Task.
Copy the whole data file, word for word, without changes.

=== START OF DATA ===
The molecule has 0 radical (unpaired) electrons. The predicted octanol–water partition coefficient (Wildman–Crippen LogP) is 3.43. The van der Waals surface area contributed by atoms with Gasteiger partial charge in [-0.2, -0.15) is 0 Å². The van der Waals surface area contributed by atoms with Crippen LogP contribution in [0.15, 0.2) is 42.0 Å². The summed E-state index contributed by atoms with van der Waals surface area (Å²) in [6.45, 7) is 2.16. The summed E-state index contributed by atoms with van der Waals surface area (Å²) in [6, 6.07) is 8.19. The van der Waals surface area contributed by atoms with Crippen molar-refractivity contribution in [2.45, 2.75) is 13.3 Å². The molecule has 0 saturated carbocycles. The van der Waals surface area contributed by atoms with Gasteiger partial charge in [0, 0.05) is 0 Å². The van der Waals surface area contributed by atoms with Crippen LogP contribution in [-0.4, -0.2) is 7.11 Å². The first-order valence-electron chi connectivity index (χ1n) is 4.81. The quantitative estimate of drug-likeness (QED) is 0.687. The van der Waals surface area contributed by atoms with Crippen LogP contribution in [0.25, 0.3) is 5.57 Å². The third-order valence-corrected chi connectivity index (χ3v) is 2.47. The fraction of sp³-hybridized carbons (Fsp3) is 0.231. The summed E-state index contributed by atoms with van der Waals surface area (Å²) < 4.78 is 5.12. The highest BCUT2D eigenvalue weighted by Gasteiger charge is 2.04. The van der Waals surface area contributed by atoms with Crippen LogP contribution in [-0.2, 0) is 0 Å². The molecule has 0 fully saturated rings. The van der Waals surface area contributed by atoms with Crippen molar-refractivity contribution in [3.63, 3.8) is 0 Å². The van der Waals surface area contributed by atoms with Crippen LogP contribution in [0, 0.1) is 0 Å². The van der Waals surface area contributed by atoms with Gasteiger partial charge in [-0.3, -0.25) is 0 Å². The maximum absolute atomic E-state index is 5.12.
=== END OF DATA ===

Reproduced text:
The molecule has 0 radical (unpaired) electrons. The predicted octanol–water partition coefficient (Wildman–Crippen LogP) is 3.43. The van der Waals surface area contributed by atoms with Gasteiger partial charge in [-0.2, -0.15) is 0 Å². The van der Waals surface area contributed by atoms with Crippen LogP contribution in [0.15, 0.2) is 42.0 Å². The summed E-state index contributed by atoms with van der Waals surface area (Å²) in [6.45, 7) is 2.16. The summed E-state index contributed by atoms with van der Waals surface area (Å²) in [6, 6.07) is 8.19. The van der Waals surface area contributed by atoms with Crippen molar-refractivity contribution in [2.45, 2.75) is 13.3 Å². The molecule has 0 saturated carbocycles. The van der Waals surface area contributed by atoms with Gasteiger partial charge in [0, 0.05) is 0 Å². The van der Waals surface area contributed by atoms with Crippen LogP contribution in [-0.4, -0.2) is 7.11 Å². The first-order valence-electron chi connectivity index (χ1n) is 4.81. The quantitative estimate of drug-likeness (QED) is 0.687. The van der Waals surface area contributed by atoms with Crippen LogP contribution in [0.25, 0.3) is 5.57 Å². The third-order valence-corrected chi connectivity index (χ3v) is 2.47. The fraction of sp³-hybridized carbons (Fsp3) is 0.231. The summed E-state index contributed by atoms with van der Waals surface area (Å²) < 4.78 is 5.12. The highest BCUT2D eigenvalue weighted by Gasteiger charge is 2.04. The van der Waals surface area contributed by atoms with Crippen LogP contribution in [-0.2, 0) is 0 Å². The molecule has 0 fully saturated rings. The van der Waals surface area contributed by atoms with Crippen molar-refractivity contribution in [3.63, 3.8) is 0 Å². The van der Waals surface area contributed by atoms with Crippen LogP contribution in [0, 0.1) is 0 Å². The van der Waals surface area contributed by atoms with Gasteiger partial charge in [-0.3, -0.25) is 0 Å². The maximum absolute atomic E-state index is 5.12.